Who’s ready for another outrage cycle over fake news?
On Sunday, a gunman walked into a Washington D.C. pizzeria at the center of a conspiracy theory speculating it is the headquarters of a child sex slave ring involving prominent Democrats. The man, fortunately, did not hurt anyone and surrendered to police after learning there were no tunnels holding child sex slaves.
The bizarre affair, which is likely going to result in jail time for the culprit, became the atrocity of the century in the hands of our objective, “fake news” hating press.
“Fake News Purveyors and Trump’s Conspiracy Theorists Have Real World Consequences” declared The Daily Beast’s report on the matter, complete with the opening sentence: “Americans just got a glimpse of what it will mean to have a Conspiracy Theorist-In-Chief.”
In spite of the fact that Trump has never even brought up or alluded to #pizzagate, Trump gets blamed for the conspiracy theory because some of his fans promoted it, including Michael Flynn’s son — the closest link pizzagate has to The Donald’s campaign.
The Washington Post editorial board specifically blamed the president-elect in its Tuesday proclamation, “Trump has made a safe zone for fact-free discourse, and ‘pizzagate’ proves it.”
Trump’s apparent love for conspiracy theories “has normalized the bogus and dissolved the opprobrium that traditionally attached to public figures who traded in falsehoods,” according to The Post’s editorial board.
All this concern over fake news and conspiracy theories leads to the one stark conclusion: social media must censor outlets and content other journalists deem to be erroneous.
“The social media sites are for profit enterprises,” Politico’s Glenn Thrush explained on MSNBC Monday. “You’ve got Reddit, you’ve got Facebook, and you have Twitter. Explain to me why, is there a constitutional right to put potentially inflammatory incitements of violence on these sites? Why aren’t Jack Dorsey, the founder of Twitter, and Mark Zuckerberg on Facebook coming up with a more serious strategy for either labeling or banning groups that knowingly push false and hateful contents on their sites?” (RELATED: Politico Reporter Gets Caught AGAIN Sending A Story To A Clinton Staffer For Approval)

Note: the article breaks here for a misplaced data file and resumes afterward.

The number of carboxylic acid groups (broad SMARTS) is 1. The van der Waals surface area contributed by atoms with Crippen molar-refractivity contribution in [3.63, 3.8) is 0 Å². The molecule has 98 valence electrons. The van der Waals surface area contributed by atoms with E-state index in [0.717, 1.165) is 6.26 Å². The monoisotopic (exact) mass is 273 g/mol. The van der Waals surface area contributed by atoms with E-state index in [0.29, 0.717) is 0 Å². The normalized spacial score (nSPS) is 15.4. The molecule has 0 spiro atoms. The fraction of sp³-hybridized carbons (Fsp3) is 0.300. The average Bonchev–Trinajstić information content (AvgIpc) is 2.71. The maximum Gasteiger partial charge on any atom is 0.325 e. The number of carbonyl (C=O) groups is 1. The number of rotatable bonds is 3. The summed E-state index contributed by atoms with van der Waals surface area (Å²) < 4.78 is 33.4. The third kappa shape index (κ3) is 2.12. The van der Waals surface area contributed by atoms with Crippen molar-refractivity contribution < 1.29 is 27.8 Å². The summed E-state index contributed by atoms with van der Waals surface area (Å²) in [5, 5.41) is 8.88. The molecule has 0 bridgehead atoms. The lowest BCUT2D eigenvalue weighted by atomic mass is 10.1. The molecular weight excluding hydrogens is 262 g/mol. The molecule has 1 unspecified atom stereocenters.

Whether the Comet Ping Pong incident will be serve as the impetus for Facebook and Twitter to eradicate the amorphous phenomenon of “fake news” (if that’s even possible) remains to be seen. What is clear is that left-leaning journalists and commentators are more sure than ever that fake news was an important factor in Trump winning the election.
This seems a curious conclusion to draw with all of the events of the campaign and the various social trends driving the election. Additionally, it seems entirely ridiculous on the part of traditional media to blame minor Facebook pages and a few anonymous Twitter accounts for brainwashing undecided voters to vote Trump when mainstream outlets like CNN still reach far more Americans.
The theory goes that if blue-collar Pennsylvanians and Michiganders had just read The New York Times’ great reporting on the election, they would know the truth and would have heroically cast their ballots for the first woman president. But evil forces manipulated these simple folk and turned them into rabid Trumpkins — hellbent on expelling noble Muslims from the U.S. and tweeting out mean things to courageous journalists.